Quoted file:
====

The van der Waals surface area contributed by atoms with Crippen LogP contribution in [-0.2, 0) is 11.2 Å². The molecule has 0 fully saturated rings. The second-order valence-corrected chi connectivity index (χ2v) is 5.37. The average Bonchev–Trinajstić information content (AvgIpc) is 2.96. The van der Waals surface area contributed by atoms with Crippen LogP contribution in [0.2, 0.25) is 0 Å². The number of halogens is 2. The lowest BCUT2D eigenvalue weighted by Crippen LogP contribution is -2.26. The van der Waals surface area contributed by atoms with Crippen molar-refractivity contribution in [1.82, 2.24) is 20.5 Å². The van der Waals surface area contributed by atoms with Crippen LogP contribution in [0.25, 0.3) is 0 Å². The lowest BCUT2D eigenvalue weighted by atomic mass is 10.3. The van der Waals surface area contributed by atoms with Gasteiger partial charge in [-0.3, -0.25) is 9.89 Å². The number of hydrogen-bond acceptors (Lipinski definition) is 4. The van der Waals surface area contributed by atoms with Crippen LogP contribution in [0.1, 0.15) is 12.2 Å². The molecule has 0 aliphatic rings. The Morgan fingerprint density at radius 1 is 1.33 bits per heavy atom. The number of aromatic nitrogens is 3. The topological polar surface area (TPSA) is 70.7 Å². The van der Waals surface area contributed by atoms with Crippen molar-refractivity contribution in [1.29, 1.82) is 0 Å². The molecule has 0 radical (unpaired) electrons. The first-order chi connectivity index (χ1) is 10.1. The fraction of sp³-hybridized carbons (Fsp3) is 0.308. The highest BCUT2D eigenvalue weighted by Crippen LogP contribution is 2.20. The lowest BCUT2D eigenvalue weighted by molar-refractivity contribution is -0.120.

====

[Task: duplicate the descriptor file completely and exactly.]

The van der Waals surface area contributed by atoms with Crippen LogP contribution in [-0.2, 0) is 11.2 Å². The molecule has 0 fully saturated rings. The second-order valence-corrected chi connectivity index (χ2v) is 5.37. The average Bonchev–Trinajstić information content (AvgIpc) is 2.96. The van der Waals surface area contributed by atoms with Crippen LogP contribution in [0.2, 0.25) is 0 Å². The number of halogens is 2. The lowest BCUT2D eigenvalue weighted by Crippen LogP contribution is -2.26. The van der Waals surface area contributed by atoms with Crippen molar-refractivity contribution in [1.82, 2.24) is 20.5 Å². The van der Waals surface area contributed by atoms with Crippen LogP contribution in [0.25, 0.3) is 0 Å². The lowest BCUT2D eigenvalue weighted by atomic mass is 10.3. The van der Waals surface area contributed by atoms with Gasteiger partial charge in [-0.3, -0.25) is 9.89 Å². The number of hydrogen-bond acceptors (Lipinski definition) is 4. The van der Waals surface area contributed by atoms with Crippen LogP contribution in [0.1, 0.15) is 12.2 Å². The molecule has 0 aliphatic rings. The Morgan fingerprint density at radius 1 is 1.33 bits per heavy atom. The number of aromatic nitrogens is 3. The topological polar surface area (TPSA) is 70.7 Å². The van der Waals surface area contributed by atoms with Crippen molar-refractivity contribution in [1.29, 1.82) is 0 Å². The molecule has 0 radical (unpaired) electrons. The first-order chi connectivity index (χ1) is 10.1. The fraction of sp³-hybridized carbons (Fsp3) is 0.308. The highest BCUT2D eigenvalue weighted by Crippen LogP contribution is 2.20. The lowest BCUT2D eigenvalue weighted by molar-refractivity contribution is -0.120.